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Throughout most of modern history, economic sanctions have preceded or accompanied war, often in the form of a naval blockade intended to weaken the enemy. Only when the horrors of World War I prompted President Woodrow Wilson to call for an alternative to armed conflict were economic sanctions seriously considered. (W...

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Defeated in battle and ravaged by bombing in the course of World War II, Germany and Japan nevertheless made postwar recoveries that startled the world. Within ten years these nations were once again considerable economic powers. A decade later, each had not only regained prosperity but had also economically overtaken,...

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When asked by mathematician Stanislaw Ulam whether he could name an idea in economics that was both universally true and not obvious, economist Paul Samuelson’s example was the principle of comparative advantage. That principle was derived by David Ricardo in his 1817 book, Principles of Political Economy and Taxatio...

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What would be the consequences of applying the principle of laissez-faire—that is, completely free markets—to money? While the idea may seem strange to most people, economists have debated the question of competing money supplies off and on since Adam Smith’s time. In recent years, trends in banking deregulation,...

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  Although recognized equally for his contributions to economic policy, methodology, and the history of ideas, Lionel Robbins made his name as a theorist. In the 1920s he attacked Alfred Marshall’s concept of the “representative firm,” arguing that the concept was no help in understanding the eq...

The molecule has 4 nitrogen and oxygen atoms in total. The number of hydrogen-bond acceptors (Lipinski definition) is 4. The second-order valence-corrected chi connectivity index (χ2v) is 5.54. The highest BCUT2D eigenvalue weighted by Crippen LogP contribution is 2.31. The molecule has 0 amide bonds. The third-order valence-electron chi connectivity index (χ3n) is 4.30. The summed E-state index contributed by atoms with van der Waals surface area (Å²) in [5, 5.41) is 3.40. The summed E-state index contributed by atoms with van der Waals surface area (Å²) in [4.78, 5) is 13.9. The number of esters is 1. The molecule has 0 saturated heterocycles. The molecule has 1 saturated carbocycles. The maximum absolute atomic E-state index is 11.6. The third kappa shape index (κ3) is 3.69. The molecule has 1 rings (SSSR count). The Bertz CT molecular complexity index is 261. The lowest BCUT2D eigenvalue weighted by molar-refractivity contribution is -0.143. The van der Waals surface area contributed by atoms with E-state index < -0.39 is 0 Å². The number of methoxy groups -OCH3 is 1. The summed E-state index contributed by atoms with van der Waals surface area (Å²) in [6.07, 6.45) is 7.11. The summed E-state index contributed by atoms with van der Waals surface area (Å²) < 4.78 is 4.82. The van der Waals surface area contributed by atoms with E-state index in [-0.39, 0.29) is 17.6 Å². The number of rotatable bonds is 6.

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  From the 1950s through the 1970s, John Kenneth Galbraith was one of the most widely read economists in the United States. One reason is that he wrote so well, with the ability to turn a clever phrase that made those he argued against look foolish. Galbraith’s first major book, published in 1952, i...

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  From the time he was a young man growing up in Saint Petersburg, Wassily Leontief devoted his studies to input-output analysis. When he left Russia at the age of nineteen to begin the Ph.D. program at the University of Berlin, he had already shown how leon walras’s abstract equilibrium theory coul...

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High School Economics Topics

Introduction The Council for Economic Education (CEE) has compiled a list of the 51 key economics concepts common to all U.S. State requirements for high school classes in economics. The resources arranged here supplement these recommended CEE topics. These free resources are appropriate for teachers of high school...

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